While fascination with the stock price is a natural symptom experienced by employees at any newly public company, Spiegel has sought to downplay stock-watching as a pointless distraction. In another written Q&A to staff, Spiegel warned employees to not pay attention to the stock price, cautioning them that it would ebb and flow. The time would be better spent, he said, focusing on creating innovative products.
‘No one knows what’s inside his head’
The power and respect you possess within Snap is largely determined by one factor: How close you can get to the sun.
And the sun is Evan Spiegel.
Because of how he has structured the organization into siloed groups that rarely interact with each other, only Spiegel, his most senior executives, and a handful of close confidants have more than a small picture of the company’s future roadmap.
“No one knows what’s inside his head,” said one former employee of Spiegel, noting that his opaqueness extends to senior management. “They tell you to stay the course, but they don’t say what that means.”
Unlike Facebook, where CEO Mark Zuckerberg openly shares the company’s 10-year vision and answers questions about upcoming products, the vast majority of Snap’s roughly 2,500 employees have no visibility into future announcements or strategic decisions outside of their specific departments.
Information is on a strict, need-to-know basis, and little insight is given beyond the company’s broader mission to “reinvent the camera,” which Spiegel adopted last year when he renamed the company from Snapchat to Snap Inc.
Spiegel rarely holds all-hands meetings, but around the time of the IPO he started answering questions through a Google Doc that is occasionally emailed to employees. These written Q&As are the only time that most employees from across the company have the chance to ask the CEO direct questions.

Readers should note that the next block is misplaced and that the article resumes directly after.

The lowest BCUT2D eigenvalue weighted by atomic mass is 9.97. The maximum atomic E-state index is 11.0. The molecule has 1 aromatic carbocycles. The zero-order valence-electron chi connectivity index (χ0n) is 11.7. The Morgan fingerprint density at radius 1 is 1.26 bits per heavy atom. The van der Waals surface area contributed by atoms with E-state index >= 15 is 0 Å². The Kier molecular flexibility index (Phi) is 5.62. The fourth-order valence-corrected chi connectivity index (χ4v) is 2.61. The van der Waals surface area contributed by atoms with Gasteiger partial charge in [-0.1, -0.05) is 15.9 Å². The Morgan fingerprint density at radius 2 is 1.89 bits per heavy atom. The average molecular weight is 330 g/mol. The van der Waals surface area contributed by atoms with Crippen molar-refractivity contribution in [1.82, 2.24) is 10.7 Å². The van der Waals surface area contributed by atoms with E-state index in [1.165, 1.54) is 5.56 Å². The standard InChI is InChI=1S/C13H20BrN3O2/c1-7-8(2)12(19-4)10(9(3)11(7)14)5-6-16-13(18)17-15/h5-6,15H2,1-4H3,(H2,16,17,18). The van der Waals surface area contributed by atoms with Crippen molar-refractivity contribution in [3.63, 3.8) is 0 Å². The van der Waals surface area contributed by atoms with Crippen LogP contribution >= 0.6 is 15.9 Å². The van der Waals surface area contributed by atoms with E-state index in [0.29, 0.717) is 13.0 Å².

During these sporadic Q&A sessions over the last several months, Spiegel has shared his views on competitors like Facebook and other tech giants he admires.
In one Q&A, he explained that the ability to grow and succeed as a company in light of Facebook’s copying efforts was not a zero-sum game, and expressed frustration that it’s often framed that way outside of the company. He has said internally and externally that people use different products to satisfy different needs, suggesting that social networks like Snapchat and Instagram can peacefully coexist.
While Snap is constantly compared to Facebook by outside investors and the press, Spiegel has told employees that he admires Amazon and the early product focus of Apple under Steve Jobs.
Like Jobs, Spiegel typically eschews business-related matters inside the company to focus on product design. People close to the company say that he spends most of his time with the close-knit group of product designers who dream up new features for the app and hardware projects, like last year’s Spectacles camera glasses.
And while Snap’s headcount tripled last year, insiders say that the secretive culture Spiegel fostered early remains as strong as ever. Multiple people who have interviewed with Spiegel to work at Snap said that he declines to give any insight into what the company is working on before someone is hired.
People close to the company say that Spiegel’s obsession with secrecy is mainly due to worry about information leaking to competitors like Facebook, which has ruthlessly copied Snapchat’s features across its suite of apps over the last year.